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(Credit: Terry Johnston/Wikipedia)

A Gallup poll story earlier this month had the headline, “Americans’ Trust in Mass Media Sinks to New Low.” The reported trend showed that today only a third of Americans (32%) have a “great deal” or “fair amount” of trust in the mass media “when it comes to reporting the news fully, accurately, and fairly.”

Three decades ago, in the mid-1970s, Gallup found more than twice as many Americans with high trust in the mass media (72% in 1976). In the late 1990s and early 2000s, just over half of Americans expressed that level of trust. So, today’s figures are abysmal by comparison.

A very different picture of media trust, however, is presented by the Pew Research Center. Its latest poll on the media habits of Americans, conducted last January/February, finds 77% who say they have “a lot” or “some” trust in the information they get from “national news organizations,” and 82% with that level of trust in “local news organizations.”

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To understand the difference in results, it’s useful to look at the exact question wording used by each organization.

Gallup: “In general, how much trust and confidence do you have in the mass media – such as newspapers, TV and radio – when it comes to reporting the news fully, accurately, and fairly – a great deal, a fair amount, not very much, or none at all?”

Pew: “How much, if at all, do you trust the information you get from – a. national news organizations; b. local news organizations – a lot, some, not too much, or none at all?”

Both questions employed a 4-point scale, though Gallup’s top two points (a great deal, fair amount) differ from Pew’s (a lot, some). The lowest two categories are virtually the same. It’s unlikely, however, that the scales caused the large difference in measured trust between the two polls.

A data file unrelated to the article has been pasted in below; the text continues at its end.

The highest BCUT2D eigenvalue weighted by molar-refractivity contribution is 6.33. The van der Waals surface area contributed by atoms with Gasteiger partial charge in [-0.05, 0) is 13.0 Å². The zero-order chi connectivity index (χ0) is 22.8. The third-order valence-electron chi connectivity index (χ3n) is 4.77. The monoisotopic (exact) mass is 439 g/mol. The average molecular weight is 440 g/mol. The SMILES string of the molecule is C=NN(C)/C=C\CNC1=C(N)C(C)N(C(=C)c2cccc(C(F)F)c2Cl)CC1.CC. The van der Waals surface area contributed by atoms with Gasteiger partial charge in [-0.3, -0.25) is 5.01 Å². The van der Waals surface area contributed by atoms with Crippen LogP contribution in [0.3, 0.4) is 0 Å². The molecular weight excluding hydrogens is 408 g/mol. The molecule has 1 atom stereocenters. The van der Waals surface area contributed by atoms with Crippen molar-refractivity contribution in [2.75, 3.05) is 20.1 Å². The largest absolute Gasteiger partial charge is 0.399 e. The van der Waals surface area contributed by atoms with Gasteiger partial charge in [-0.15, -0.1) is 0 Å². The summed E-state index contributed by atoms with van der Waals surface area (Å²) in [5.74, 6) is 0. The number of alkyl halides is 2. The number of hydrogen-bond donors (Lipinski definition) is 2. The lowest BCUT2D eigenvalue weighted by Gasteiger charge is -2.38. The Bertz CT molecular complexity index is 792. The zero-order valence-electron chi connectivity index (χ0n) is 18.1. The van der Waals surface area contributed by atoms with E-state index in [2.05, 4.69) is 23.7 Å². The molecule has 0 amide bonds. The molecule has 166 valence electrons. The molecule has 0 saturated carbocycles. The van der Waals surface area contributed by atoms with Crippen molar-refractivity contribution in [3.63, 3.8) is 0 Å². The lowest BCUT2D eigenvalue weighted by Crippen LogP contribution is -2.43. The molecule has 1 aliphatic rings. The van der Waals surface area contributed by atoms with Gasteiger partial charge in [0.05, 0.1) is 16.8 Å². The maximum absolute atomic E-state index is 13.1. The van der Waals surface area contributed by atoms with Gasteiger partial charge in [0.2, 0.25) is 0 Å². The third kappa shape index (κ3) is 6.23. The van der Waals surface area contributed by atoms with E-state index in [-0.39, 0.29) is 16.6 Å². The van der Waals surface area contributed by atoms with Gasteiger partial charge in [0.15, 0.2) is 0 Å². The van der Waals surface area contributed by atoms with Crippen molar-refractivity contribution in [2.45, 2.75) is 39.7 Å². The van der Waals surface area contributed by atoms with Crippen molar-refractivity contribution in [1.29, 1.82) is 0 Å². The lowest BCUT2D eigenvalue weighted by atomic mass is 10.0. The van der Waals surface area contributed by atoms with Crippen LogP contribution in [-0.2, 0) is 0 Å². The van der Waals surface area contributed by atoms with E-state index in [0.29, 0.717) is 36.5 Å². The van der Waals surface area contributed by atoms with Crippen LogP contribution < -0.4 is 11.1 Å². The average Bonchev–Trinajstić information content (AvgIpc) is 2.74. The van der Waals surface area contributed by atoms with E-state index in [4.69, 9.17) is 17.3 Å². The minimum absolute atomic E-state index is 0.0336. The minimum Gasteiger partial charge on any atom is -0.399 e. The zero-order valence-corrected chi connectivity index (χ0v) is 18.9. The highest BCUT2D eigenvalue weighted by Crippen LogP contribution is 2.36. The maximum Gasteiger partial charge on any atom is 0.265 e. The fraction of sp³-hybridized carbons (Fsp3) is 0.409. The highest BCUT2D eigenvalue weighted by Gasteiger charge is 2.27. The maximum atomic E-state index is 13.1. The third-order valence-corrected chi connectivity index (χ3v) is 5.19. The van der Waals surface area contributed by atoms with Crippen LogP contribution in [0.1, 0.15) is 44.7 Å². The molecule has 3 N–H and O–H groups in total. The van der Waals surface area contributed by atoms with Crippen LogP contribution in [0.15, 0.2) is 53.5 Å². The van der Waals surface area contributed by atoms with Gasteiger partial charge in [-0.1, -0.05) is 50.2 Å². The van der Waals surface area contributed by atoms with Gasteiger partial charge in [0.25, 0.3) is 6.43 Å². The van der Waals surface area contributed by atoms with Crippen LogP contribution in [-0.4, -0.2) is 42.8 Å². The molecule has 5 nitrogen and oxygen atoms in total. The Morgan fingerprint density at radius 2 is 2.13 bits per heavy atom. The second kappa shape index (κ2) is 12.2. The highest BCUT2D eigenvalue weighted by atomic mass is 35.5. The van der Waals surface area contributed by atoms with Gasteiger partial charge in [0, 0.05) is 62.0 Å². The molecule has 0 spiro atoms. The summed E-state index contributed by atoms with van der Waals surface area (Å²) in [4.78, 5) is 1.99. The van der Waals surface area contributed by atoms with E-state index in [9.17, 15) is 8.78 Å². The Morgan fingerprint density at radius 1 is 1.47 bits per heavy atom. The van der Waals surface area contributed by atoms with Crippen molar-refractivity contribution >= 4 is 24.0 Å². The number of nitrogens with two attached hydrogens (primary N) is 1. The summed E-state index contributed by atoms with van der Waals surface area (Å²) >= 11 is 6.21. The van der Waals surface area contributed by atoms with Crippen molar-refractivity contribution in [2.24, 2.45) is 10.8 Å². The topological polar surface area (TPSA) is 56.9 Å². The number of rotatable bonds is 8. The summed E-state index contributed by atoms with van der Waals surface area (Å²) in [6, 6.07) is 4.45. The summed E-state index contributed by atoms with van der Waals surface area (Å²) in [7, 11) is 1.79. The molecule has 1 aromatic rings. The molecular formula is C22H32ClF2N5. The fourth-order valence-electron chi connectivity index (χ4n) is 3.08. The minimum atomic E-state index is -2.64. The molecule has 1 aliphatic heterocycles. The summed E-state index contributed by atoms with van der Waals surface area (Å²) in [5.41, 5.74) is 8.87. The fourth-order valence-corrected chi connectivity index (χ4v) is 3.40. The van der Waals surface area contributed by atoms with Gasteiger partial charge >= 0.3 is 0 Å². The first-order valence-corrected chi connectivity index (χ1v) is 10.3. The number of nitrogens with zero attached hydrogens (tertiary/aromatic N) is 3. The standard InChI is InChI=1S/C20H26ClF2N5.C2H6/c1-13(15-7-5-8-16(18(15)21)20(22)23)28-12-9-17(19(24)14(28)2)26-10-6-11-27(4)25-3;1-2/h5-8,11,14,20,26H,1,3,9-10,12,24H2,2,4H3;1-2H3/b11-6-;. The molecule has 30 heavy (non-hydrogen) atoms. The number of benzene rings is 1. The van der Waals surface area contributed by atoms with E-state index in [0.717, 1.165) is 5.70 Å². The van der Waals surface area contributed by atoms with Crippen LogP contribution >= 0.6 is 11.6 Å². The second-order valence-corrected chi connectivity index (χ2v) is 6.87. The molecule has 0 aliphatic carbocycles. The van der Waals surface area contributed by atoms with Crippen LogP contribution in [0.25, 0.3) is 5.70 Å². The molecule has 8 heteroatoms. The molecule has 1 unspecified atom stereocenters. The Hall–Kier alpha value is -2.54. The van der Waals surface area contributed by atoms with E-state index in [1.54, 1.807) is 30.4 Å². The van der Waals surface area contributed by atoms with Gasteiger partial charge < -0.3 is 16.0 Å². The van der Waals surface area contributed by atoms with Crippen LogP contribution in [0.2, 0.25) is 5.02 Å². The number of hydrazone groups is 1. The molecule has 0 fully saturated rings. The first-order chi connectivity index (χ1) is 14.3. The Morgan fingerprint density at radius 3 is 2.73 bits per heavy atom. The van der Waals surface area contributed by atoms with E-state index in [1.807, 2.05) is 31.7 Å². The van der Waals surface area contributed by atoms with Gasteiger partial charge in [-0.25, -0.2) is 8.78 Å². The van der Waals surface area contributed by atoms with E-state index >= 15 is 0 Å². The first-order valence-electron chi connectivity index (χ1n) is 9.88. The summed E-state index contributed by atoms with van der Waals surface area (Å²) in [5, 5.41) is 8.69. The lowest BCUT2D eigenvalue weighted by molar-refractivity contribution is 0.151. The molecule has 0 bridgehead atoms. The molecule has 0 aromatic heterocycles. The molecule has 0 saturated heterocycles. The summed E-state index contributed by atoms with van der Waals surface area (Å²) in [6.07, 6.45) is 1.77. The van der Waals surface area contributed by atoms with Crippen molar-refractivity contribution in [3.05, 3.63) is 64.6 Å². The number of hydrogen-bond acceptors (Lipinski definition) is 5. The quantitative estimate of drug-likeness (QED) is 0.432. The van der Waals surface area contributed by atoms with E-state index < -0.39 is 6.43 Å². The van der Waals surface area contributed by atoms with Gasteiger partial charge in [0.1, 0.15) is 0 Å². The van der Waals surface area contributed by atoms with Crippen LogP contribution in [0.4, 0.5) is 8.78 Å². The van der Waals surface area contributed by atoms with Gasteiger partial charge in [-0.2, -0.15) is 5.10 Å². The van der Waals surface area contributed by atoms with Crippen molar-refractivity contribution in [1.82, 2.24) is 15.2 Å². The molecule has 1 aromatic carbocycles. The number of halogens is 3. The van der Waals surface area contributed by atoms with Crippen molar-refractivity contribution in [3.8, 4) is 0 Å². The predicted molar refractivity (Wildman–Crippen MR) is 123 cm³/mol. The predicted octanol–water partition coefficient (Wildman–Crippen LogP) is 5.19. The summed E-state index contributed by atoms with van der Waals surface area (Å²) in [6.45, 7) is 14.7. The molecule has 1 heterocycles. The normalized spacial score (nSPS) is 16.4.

Another difference is that Gallup asked how much trust respondents had in the mass media to report the news “fully, accurately, and fairly,” while Pew’s question was simpler: how much respondents trusted “the information” they got from national and local news organizations.

Still, my sense (without corroborating evidence!) is that the key wording difference has to do with the source of the news – “mass media” vs. “national” and “local news organizations.”

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What does the term “mass media” mean to most people?

The problem with using the word “media” or the term “mass media” is highlighted by a recent article from Washington Post reporter Paul Farhi: “Dear readers: Please stop calling us ‘the media.’ There is no such thing.”

He goes on to write: “Consider: There are hundreds of broadcast and cable TV networks, a thousand or so local TV stations, a few thousand magazines and newspapers, several thousand radio stations and roughly a gazillion websites, blogs, newsletters and podcasts. There’s also Twitter, Facebook, Snapchat, Instagram and who knows what new digital thing. All of these, collectively, now constitute the media.”

When Gallup first asked Americans how much trust and confidence they had in the mass media in 1972, there were only three major TV networks, three major weekly newsmagazines (Time, Newsweek, and U.S. News & World Reports), and, arguably, two major news services (Associated Press and United Press International). It’s quite likely that forty years ago, the Gallup question elicited ratings mostly of these news sources, especially the three TV evening news programs.

Today, as Paul Farhi, notes, the term media “is so imprecise and generic that it has lost any meaning… ‘the media’ is essentially shorthand for anything you read, saw or heard today that you disagreed with or didn’t like.”

When Pew refines the concept (somewhat) by referring to “national news organizations” and, separately, “local news organizations,” respondents express a much more positive view than when they are thinking about the “mass media” more generally.

That’s important to remember every year, when Gallup produces its yearly rating of the “mass media.” It’s not so much that trust in the news organizations has declined. It’s more that “mass media” has devolved over the years into a more negative term.

Whether rightly or wrongly, most people, it appears, still trust the news they receive.

 

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